1. You’re not only rude, but wrong; I like a lot of different music, including music of generations before mine: jazz, some pop (Sinatra), and so on. I also like some country music and a lot of folk music. Shouldn’t I like just the music of my generation rather than this other stuff?

        I am glad to you are so superior to me in your taste–so much so that you “like all the music ever recorded”, including lots of dreck.

        If you had read the posting rules before you posted, you would have seen that we want civility here. You not only are uncivil, but you’re arrogant, and, if you like “all the music ever recorded”, you have no taste, something you’re apparently proud of.

        You might consider that Beato has a point about autotuned music, but you make no argument against it.

  2. My wife and I were both commenting just a couple days ago that we were fortunate to have grown up (as teenagers) in the 60s … the greatest music era, in our humble opinion. We were watching videos of The Association, The Turtles, CSN, Linda Ronstadt, Everly Brothers, and others singing live … no autotune. I was born 11/30/1949 which as I recall is within a month of when our fearless leader, PCC, was born.

  3. Jerry to be fair, I would say this happened mostly after the mid 1980s. All downhill from there with exception to some bands and singers. I know singers who refuse to use Auto-Tune. Today it’s all over and that not the only problem with music. Indie rock bands are okay, but Pop music is just awful. lol

      1. Well, you know what musicians used to say – “Give me the stoner’s ears until he’s 21, and I’ll give you the man.”

  4. To be fair Jerry, I think this really began mid 1980s. Auto-Tune in rock. Pop. Yes. I know singers who would never use Auto-Tune and I’ve seen a lot of gigs over the years. It’s been all downhill since the mid 1980s with exception to some bands. But Pop music outside the indie alt rock circuit has more problems than just Auto-Tune.

  5. … the imperfections of the human voice are what makes non-autotuned music appealing …

    Heck, it was the tendency to start a note a half-tone off and slide into a the proper pitch — a technique he picked up from jazz instrumentalists — that helped give Frank Sinatra his signature sound.

  6. Rick Beato is always interesting – he’s probably a little more open-minded about some aspects of modern music than I am, which can also be instructive. When it comes to the ubiquitous overuse of autotune I think we’re all on the same page, though!

      1. I like grunge, too — though I still think of that as “the new stuff” (even though it’s — what? — three decades ago).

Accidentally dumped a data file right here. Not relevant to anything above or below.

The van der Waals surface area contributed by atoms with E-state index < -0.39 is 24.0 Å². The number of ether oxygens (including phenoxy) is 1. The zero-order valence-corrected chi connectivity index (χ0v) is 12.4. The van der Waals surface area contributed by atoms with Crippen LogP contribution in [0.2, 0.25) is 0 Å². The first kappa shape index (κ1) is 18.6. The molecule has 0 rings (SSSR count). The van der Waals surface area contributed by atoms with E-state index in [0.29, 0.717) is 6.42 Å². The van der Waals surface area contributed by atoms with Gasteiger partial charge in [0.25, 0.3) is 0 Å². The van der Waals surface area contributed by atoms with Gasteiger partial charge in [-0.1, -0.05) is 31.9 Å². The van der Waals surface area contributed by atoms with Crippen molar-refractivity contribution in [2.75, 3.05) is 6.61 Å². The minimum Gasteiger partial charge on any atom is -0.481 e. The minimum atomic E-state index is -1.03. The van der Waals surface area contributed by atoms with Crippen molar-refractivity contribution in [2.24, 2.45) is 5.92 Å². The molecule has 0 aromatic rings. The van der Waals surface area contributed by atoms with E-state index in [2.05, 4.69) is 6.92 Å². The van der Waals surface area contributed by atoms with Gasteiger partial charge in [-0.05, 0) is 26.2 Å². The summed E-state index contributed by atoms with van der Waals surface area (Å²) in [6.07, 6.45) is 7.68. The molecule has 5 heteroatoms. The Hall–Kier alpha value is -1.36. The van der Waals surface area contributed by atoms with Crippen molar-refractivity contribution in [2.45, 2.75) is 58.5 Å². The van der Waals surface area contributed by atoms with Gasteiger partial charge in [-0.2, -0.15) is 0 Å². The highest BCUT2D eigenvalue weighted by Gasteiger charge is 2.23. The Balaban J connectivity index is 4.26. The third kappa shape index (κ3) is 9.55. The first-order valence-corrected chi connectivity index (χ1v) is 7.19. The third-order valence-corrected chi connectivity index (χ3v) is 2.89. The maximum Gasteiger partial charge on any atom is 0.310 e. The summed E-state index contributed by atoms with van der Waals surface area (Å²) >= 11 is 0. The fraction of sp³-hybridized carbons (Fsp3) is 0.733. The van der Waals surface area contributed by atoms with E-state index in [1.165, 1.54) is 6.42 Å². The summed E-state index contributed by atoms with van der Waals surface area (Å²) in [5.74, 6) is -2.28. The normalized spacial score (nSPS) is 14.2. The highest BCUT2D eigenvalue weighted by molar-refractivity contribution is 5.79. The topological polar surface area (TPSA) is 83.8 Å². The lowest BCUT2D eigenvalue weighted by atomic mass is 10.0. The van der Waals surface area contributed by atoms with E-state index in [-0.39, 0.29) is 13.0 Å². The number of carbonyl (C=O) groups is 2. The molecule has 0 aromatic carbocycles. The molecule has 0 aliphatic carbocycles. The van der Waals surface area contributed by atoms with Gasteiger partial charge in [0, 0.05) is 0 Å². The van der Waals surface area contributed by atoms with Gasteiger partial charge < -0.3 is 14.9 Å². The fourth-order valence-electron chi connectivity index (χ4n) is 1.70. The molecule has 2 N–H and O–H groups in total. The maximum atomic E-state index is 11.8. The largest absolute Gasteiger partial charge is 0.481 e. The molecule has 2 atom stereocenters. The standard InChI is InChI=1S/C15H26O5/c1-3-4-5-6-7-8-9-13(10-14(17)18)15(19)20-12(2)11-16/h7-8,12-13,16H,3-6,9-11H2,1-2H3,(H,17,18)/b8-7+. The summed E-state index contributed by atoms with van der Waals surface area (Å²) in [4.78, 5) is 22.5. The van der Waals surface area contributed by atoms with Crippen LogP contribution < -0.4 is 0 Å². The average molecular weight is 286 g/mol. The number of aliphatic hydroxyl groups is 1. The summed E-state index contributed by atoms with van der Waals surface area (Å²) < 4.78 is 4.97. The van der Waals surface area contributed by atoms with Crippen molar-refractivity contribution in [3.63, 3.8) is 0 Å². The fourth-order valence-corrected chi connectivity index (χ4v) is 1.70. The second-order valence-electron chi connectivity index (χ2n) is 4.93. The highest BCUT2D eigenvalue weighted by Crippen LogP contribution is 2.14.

1. Groovy. Dodgy sub-Nehru jackets on a horizontally-challenged lead voxist. Girlies in the A-line frocks doing the swim in the background do it for me, though but.
            Actually, by Garage I was referring to to the 90s sub-electronica dance-stuff. Couldn’t dance to it. Double-speed percussion on fewish beats per minute intrudes on the joy of empty space. It doesn’t make it more exciting:just unnecessarily manic, & spoiling what could be a decent ballad. Not that it could ever spot a melody to save its life.
            Reminds me. Most people think of Rock Steady as reggae: I could swear, brought up on Stax, Atlantic, Motown etc., that Rock Steady referred in the first place to Wilson Pickett, Eddie Floyd, Muscle Shoals etc. Imagine ‘You can’t do that’ slowed down by 10 b.p.m.: that’s Rock Steady.
            I’ll see yours and raise you this little Garage/BubbleGum groover. “I’ve written a great little pop song.” “OK, let’s get a very angry, hungover Bugs Bunny to sing it.”

          2. Where the twain meet is the album Toots in Memphis — the result of the pilgrimage Toots Hibbert (of Toots and the Maytals reggae fame) made to the Stax/Volt studios to cover some of the great R&B tunes by Otis Redding, Wilson Pickett, Eddie Floyd, et al.

          3. Nice one, Ken. I’ll check it out.
            This reminds me of an 80s pub gig: The Metal Doughnut Band. Line-up: bass, drums, singers, lots of others banging various bits of industrial metal. Entire room blacked out: band in the nude, with fluorescent paint on them. Couldn’t see them except these flashes of silk-screen type colour. Dance music entirely in percussive tuning.
            What did they cover? ‘Knock on Wood’. Good joke, mad gig.

  7. It’s really a bigger problem than just auto-tune. The songwriting is auto-tuned as well. There is good music out there though. It’s just pop music that sucks. Rick Beato is great.